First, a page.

E-commerce giant Alibaba, which has been dogged by counterfeit complaints, is aiming to learn more about selling high fashion at low prices in China and how to partner with brands to do it.

This week, the company made what it described as a “strategic investment” in Mei.com, China’s leading flash-sales platform for luxury and fashion products. Reports placed the size of the investment at more than $100 million.

Mei.com holds flash sales at 9 a.m. each morning to “promote genuine goods that are offered at significantly reduced prices.” The site has partnered with about 280 international brands in China’s e-commerce market, including Armani, Zegna, Michael Kors, Trussardi, Roger Vivier, Longchamp,Tumi and Guerlain.

Alibaba said Mei.com’s close cooperation with luxury brands would complement Tmall.com’s assortment of affordable luxury goods.

“We hope that Mei.com will exert its advantages to create synergy with Tmall.com in providing more premium luxury goods to consumers,” said Daniel Zhang, chief executive officer of Alibaba Group. “At the same time, Alibaba will help Mei.com and other brand partners enter our ecosystem to allow more efficiency in helping them locate consumer groups, conduct brand marketing and establish an online supply chain system.”

Thibault Villet, founder and ceo of Mei.com said: “Together with Tmall.com, we will bring premium and trusted genuine brands to consumers. In the future, we see a significant opportunity to provide enhanced shopping experiences for Chinese customers in search of affordable fashion and luxury products.”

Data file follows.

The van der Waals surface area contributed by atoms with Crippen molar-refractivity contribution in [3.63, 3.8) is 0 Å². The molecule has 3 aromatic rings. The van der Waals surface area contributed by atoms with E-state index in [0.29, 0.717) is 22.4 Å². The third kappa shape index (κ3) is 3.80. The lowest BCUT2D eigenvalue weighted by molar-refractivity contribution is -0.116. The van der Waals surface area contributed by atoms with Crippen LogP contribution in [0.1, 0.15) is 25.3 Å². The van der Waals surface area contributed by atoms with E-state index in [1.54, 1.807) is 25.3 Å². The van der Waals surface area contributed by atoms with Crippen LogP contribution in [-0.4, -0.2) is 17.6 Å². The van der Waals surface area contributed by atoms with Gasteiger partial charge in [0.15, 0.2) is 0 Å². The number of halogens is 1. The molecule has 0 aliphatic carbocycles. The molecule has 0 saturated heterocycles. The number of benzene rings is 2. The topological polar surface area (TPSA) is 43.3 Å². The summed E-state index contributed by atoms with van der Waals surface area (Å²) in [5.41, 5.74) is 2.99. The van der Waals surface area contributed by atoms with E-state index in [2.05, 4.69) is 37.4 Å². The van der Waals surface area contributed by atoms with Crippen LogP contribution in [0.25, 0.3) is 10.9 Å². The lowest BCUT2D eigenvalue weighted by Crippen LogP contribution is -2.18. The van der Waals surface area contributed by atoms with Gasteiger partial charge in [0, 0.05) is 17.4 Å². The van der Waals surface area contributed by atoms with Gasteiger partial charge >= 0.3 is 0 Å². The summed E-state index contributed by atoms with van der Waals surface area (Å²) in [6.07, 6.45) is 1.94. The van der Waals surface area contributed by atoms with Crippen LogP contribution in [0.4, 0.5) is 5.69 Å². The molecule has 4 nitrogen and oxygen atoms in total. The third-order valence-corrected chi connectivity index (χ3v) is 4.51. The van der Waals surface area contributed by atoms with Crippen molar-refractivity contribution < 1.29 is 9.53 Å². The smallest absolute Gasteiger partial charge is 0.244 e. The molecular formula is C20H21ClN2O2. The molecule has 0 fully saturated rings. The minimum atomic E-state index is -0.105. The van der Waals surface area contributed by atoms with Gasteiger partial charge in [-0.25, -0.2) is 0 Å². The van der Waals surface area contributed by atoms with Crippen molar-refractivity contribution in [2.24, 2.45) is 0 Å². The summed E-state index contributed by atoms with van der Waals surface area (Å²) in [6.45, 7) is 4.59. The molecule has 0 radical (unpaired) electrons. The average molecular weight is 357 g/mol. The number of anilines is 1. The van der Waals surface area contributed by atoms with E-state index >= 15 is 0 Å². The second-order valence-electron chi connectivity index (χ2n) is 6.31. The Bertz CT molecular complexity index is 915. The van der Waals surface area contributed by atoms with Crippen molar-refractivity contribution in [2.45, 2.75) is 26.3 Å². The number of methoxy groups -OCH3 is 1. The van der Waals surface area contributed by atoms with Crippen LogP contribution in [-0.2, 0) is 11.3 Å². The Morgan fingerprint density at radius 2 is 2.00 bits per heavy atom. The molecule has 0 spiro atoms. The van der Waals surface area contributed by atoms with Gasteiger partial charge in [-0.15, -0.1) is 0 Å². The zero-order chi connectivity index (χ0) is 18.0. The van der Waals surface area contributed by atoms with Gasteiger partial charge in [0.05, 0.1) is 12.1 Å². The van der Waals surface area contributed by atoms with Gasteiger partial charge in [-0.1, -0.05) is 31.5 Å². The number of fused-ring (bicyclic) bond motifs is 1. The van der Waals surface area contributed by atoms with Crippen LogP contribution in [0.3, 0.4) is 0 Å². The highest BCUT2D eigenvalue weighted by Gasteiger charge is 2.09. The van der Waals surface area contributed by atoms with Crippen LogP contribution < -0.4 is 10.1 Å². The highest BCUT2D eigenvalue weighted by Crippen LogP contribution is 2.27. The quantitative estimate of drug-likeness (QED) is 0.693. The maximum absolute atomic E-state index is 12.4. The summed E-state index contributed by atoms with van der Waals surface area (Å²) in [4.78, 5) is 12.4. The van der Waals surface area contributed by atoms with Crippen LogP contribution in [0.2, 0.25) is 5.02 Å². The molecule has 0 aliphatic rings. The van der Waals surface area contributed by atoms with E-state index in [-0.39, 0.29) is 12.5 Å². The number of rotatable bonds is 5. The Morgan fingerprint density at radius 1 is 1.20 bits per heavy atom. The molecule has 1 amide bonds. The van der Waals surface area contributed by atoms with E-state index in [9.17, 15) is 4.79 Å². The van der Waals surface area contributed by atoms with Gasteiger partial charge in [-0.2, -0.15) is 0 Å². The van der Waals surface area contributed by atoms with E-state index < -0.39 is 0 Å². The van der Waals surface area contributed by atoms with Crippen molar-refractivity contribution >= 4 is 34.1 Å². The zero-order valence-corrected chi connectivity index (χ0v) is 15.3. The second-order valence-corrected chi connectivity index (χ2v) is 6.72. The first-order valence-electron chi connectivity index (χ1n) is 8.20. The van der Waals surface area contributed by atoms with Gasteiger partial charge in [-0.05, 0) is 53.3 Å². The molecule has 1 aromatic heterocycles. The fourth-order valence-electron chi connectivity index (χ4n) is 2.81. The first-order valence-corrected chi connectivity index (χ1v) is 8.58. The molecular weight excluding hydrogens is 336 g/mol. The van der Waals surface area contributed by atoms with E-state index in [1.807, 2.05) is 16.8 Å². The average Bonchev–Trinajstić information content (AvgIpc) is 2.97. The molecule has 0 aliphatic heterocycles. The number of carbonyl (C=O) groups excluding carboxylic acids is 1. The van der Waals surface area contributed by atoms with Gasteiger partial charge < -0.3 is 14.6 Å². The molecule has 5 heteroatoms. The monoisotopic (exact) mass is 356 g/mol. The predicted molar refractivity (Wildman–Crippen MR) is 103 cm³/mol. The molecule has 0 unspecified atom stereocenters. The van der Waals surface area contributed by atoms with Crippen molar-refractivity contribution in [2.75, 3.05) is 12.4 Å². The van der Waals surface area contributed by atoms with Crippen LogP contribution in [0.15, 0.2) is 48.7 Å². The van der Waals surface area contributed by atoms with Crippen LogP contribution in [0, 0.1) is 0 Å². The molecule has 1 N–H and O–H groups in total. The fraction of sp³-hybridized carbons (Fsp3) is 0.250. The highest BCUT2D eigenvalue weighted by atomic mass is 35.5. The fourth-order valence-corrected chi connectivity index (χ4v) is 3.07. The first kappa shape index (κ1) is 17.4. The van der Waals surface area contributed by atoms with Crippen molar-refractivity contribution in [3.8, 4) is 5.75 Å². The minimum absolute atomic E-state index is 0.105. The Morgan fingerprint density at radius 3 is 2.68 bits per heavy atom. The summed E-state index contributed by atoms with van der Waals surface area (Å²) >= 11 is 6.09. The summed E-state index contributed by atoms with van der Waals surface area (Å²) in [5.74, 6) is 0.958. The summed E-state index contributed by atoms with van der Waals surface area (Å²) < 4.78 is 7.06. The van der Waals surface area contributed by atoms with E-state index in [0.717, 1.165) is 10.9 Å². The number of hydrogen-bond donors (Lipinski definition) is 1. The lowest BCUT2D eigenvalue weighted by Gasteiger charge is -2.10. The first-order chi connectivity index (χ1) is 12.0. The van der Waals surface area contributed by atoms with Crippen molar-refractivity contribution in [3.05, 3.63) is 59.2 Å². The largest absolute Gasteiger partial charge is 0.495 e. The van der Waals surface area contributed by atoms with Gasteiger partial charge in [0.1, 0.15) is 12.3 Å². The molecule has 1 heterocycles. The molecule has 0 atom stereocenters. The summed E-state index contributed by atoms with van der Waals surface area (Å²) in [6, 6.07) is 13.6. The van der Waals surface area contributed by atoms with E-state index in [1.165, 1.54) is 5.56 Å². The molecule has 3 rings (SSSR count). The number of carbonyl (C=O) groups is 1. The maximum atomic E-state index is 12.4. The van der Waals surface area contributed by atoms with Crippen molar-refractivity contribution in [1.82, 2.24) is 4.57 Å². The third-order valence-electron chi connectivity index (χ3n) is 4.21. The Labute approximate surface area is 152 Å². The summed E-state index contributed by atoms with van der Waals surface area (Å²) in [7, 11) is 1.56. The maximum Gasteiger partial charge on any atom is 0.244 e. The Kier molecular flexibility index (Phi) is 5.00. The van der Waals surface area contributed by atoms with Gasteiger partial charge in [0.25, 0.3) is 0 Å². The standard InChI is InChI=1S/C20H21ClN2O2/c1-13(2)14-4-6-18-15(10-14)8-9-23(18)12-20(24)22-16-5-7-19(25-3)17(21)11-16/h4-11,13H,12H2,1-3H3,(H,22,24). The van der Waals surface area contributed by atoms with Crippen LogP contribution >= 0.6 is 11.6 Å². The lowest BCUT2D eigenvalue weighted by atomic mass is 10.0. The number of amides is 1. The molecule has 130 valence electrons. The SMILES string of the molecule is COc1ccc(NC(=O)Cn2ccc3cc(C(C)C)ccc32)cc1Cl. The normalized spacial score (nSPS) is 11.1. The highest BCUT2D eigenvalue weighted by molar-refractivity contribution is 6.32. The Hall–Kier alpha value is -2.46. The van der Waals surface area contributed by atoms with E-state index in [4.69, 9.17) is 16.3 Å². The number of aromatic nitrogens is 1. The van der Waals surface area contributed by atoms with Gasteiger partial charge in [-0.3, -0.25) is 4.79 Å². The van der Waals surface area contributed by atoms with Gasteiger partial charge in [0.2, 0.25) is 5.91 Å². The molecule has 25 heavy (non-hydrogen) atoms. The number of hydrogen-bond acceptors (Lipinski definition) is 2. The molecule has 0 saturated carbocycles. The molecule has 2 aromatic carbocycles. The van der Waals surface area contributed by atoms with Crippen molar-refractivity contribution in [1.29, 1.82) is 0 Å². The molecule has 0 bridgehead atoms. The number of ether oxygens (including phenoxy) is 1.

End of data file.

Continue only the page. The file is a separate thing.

Alibaba, which raised a record-breaking $25 billion in its IPO in New York last year, has been criticized by regulators at home and in the U.S. for allowing counterfeits to be sold on through its Taobao platform.

Luxury goods giant Kering sued Alibaba in Manhattan federal court last month after spending months trying to resolve its counterfeit concerns with the Web company outside of courts.

In its suit, Kering charged that the various parts of the Alibaba empire “facilitate and encourage the sale of an enormous number of counterfeit products through their self-described ‘ecosystem,’ which provides manufacturers, sellers, and buyers of counterfeit goods with a marketplace for such goods, and provides online marketing, credit card processing, financing and shipping services that effectuate the sale of the counterfeit products.”

Kering said Alibaba uses behavioral targeting data and analytics to help counterfeiters grow their businesses, processing payments through its Alipay affiliate.

For its part, Alibaba has said it has a “zero-tolerance policy” towards counterfeit goods sold on its platforms. The company has said it invested over $160 million from the beginning of 2013 until November 2014 to deal with counterfeit products. It also hired 2,000 employees who form a counterfeit “task force” to monitor the sale of counterfeit products online.

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